Forget minimalist. It’s a term Philip Glass never liked as a term for his musical style, and the rich complexity of “The Lost,” his newest opera, proves those who insist on using it just plain wrong.
Written for the new Linz opera house, where it world-premiered on Friday, “The Lost “Spuren der Verirrten” in the original German is a strangely reassuring confirmation that though mankind has gone astray we are all in the same boat; that while all we do has no sense, that rule applies to all of us.
Life; death; fame; fortune; joy; tears. All human striving in vain. It’s a story that has been told many times, in word, music, song and dance. “The Lost” combines all those threads and then some with magnificent result in what in some ways combines Samuel Becket’s “Waiting for Godot,” and Fritz Lang’s “Metropolis.”
Don’t look for named characters. That would be too personal. Instead we have singer “A” interacting with “B” and so on. The fact that “A” and “B” are lost is clear from the very start, even as they mark the way they came.
Two hours later, pause included, more than a hundred people crowd the cavernously deep stage and spill into the pit where they make a show of playing imaginary instruments. The orchestra has moved onto stage. They wear funny hats and conductor Dennis Russell Davies sports a paper crown.
The music soars to a crescendo. Drums pound. All of humanity is lost, and all around is chaos. “Where are we?” they sing on the sinister, red-lit stage, knowing there will be no answer.
But a lot happens before that sonorous end, as one tableau follows the other depicting vignettes of the banality of being.
An old couple sit, both soaking their feet. “Whatever happens I will never desert you,” sings one.
“We’ve come through tougher times than these,” intones the other;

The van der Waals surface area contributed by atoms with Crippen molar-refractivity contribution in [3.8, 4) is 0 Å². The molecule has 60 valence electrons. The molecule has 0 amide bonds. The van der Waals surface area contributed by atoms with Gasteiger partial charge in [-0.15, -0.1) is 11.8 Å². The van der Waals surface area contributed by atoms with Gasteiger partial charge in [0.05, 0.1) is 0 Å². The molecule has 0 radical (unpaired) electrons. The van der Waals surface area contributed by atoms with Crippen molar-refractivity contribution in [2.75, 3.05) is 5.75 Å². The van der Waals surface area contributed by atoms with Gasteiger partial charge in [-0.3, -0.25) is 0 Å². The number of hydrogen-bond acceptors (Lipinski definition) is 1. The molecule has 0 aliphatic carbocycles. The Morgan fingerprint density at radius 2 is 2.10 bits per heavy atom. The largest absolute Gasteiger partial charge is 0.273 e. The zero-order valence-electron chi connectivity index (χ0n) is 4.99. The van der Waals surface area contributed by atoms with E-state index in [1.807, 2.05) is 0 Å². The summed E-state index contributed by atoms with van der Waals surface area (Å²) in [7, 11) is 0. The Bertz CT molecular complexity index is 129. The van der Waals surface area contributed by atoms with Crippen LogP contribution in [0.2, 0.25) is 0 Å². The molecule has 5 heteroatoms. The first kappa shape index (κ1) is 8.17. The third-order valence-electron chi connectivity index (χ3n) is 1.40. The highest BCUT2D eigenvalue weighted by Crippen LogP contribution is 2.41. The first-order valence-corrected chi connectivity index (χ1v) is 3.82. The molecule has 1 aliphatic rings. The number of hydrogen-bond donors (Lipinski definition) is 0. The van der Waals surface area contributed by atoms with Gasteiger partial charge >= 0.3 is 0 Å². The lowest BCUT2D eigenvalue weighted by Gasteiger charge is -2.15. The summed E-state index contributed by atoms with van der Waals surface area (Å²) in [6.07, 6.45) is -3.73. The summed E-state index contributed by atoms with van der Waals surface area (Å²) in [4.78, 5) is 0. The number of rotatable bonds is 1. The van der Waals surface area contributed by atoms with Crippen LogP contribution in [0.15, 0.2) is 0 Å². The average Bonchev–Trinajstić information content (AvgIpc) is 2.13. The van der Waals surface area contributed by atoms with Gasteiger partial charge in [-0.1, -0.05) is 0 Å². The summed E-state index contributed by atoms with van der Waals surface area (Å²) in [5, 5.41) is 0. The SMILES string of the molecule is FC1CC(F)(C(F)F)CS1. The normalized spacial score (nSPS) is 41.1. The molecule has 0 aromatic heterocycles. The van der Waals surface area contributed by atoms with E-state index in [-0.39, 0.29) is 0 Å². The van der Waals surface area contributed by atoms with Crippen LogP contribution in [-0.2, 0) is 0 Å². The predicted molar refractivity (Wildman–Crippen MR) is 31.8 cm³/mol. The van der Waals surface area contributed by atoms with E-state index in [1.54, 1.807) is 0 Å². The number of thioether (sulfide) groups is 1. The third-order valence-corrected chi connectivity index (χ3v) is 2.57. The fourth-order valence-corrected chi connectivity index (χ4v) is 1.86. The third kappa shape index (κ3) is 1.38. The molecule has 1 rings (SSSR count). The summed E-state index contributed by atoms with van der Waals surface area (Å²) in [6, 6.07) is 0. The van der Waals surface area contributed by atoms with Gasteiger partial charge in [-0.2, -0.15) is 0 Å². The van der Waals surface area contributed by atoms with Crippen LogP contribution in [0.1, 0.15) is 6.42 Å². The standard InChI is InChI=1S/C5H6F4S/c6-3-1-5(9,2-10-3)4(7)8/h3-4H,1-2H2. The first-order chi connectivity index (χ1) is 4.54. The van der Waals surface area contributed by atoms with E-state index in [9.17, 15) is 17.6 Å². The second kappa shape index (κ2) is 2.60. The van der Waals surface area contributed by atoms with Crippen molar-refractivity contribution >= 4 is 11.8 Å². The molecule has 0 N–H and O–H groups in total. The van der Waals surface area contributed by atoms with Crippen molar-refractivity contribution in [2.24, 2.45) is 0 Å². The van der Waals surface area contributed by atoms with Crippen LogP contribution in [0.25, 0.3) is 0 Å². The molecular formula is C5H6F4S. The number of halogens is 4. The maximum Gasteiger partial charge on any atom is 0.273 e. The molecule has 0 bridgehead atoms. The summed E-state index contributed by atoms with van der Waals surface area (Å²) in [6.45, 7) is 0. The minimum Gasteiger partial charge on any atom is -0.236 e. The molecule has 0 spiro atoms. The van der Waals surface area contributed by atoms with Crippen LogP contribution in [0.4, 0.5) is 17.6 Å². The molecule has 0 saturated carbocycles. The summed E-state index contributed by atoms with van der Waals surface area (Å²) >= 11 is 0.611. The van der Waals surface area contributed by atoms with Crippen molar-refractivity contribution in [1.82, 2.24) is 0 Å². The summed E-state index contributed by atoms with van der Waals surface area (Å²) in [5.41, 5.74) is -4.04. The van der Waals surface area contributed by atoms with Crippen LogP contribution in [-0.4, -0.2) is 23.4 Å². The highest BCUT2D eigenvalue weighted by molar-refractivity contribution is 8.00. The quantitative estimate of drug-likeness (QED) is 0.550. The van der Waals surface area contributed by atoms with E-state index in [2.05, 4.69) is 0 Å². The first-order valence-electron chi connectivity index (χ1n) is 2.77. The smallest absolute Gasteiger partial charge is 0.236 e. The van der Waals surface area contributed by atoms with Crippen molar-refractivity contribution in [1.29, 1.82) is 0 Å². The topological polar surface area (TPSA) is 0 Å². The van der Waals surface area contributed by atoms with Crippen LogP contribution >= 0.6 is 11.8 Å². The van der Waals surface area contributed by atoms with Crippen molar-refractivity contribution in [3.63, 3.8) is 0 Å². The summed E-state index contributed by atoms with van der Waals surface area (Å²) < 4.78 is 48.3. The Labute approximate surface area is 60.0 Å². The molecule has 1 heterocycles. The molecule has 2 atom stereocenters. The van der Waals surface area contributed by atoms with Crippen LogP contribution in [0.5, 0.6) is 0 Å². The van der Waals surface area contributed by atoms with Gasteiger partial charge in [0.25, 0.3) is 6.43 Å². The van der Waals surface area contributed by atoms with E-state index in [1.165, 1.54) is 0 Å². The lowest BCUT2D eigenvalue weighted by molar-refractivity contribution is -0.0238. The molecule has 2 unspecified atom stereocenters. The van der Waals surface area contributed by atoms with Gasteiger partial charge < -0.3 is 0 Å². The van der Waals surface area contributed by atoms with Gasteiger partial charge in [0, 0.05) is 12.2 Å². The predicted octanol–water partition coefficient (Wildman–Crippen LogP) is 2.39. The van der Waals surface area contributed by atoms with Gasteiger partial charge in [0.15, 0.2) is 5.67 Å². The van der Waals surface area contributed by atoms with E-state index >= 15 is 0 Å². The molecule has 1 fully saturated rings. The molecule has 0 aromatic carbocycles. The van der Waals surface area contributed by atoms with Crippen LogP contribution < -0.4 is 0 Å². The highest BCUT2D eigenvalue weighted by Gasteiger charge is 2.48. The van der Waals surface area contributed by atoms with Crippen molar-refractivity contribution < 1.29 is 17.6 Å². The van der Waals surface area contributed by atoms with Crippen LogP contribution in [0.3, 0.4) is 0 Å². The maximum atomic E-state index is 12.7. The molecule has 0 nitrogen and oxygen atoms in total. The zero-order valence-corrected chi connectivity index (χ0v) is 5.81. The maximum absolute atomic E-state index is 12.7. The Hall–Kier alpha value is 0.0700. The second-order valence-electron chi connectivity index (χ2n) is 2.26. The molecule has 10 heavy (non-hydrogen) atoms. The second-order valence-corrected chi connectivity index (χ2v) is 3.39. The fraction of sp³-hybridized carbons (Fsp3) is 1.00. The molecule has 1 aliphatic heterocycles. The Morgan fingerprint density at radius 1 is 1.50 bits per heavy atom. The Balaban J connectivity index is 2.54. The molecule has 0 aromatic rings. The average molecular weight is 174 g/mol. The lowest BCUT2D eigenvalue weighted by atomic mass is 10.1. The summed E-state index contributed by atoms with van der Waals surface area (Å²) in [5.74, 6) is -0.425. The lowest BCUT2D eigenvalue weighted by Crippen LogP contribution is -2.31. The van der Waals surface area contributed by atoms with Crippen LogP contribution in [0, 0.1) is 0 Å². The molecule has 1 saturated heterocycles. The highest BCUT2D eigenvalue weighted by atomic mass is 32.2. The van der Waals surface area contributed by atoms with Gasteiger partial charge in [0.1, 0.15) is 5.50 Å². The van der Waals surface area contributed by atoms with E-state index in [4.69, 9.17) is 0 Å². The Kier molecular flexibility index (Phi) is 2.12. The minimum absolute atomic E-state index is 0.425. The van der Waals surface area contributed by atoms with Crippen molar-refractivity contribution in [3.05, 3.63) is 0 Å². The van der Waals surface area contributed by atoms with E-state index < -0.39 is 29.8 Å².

“Even when you sweated in fear, it smelled good” exchanges that make clear in their triteness that it is the audience all of us who are on stage.
Another couple are fighting, “Die, die,” screams one before changing tack in mid—breath to suddenly sing “Let’s get along again, neighbour. Peace.”
Bizarre shapes populate the action. An armless man moves wormlike across the stage as his partner berates him for failing life’s tests. They both die.
Another character “The Third” takes on the role of the Greek chorus loudly proclaiming the futility of it all, while “The Spectator” wonders where all the exertion is leading.
Adding to the on-stage edginess is nervous ballet choreography.
The dancers jerk and move rapidly but without a sense of the purpose that a life lived well should have. The motions are mechanical. Life is mechanical.
A visual feast, compliments of director David Pountney, choreographer Amir Hosseinpour, and Anne Marie Legenstein, who created the bewildering array of delightfully bizarre costumes. Fabrice Kebour’s lighting cold and dreary blues, alternating with jarring brightness were also effective.
But none of it would work without Glass’s music.
Menacingly buzzing strings, roaring brass instruments and a crashing synthesizer alternate with poignantly melodic lines. Glass is boldly symphonic in one moment, softly insistent the next, weaving a harmonic tapestry that becomes part of the visual fabric on stage.
One of the world’s greatest living composers, Glass shows in “The Lost” that he truly is a man for all musical seasons and his wonderful sounds are brought alive by Davis, the conductor, who leads Bruckner Orchestra with the authority and vigor that this music demands.
The soloists from “A” to “K” also did well, in roles that were less challenging vocally and more dramatically.
Ahead of the performance, Austrian dramatist Peter Handke, on whose play the opera is based, praised Glass’s work as “faithful” to his own while Glass described his effort as an attempt at “Gesamtkunst” the term coined by Richard Wagner meaning “Total Art.”
“I call it earth, air, fire and water,” he said in comments to The Associated Press of the totality of art forms that went into “The Lost.” “Movement, text, image and music those are the elements we worked with.”
While not speaking German, Glass said working to Rainer Mennicken’s libretto in that language was no problem because “I knew the grammar and I just plugged in the words. Beyond that, he also is drawn to Austria “because the musicians are so good.”
“I used to think that the American orchestras would be my true home,” he said. “But I found out that there is another element, another layer of music that you get in a Central European orchestraa depth of sound” that most American ensembles do not have. - AP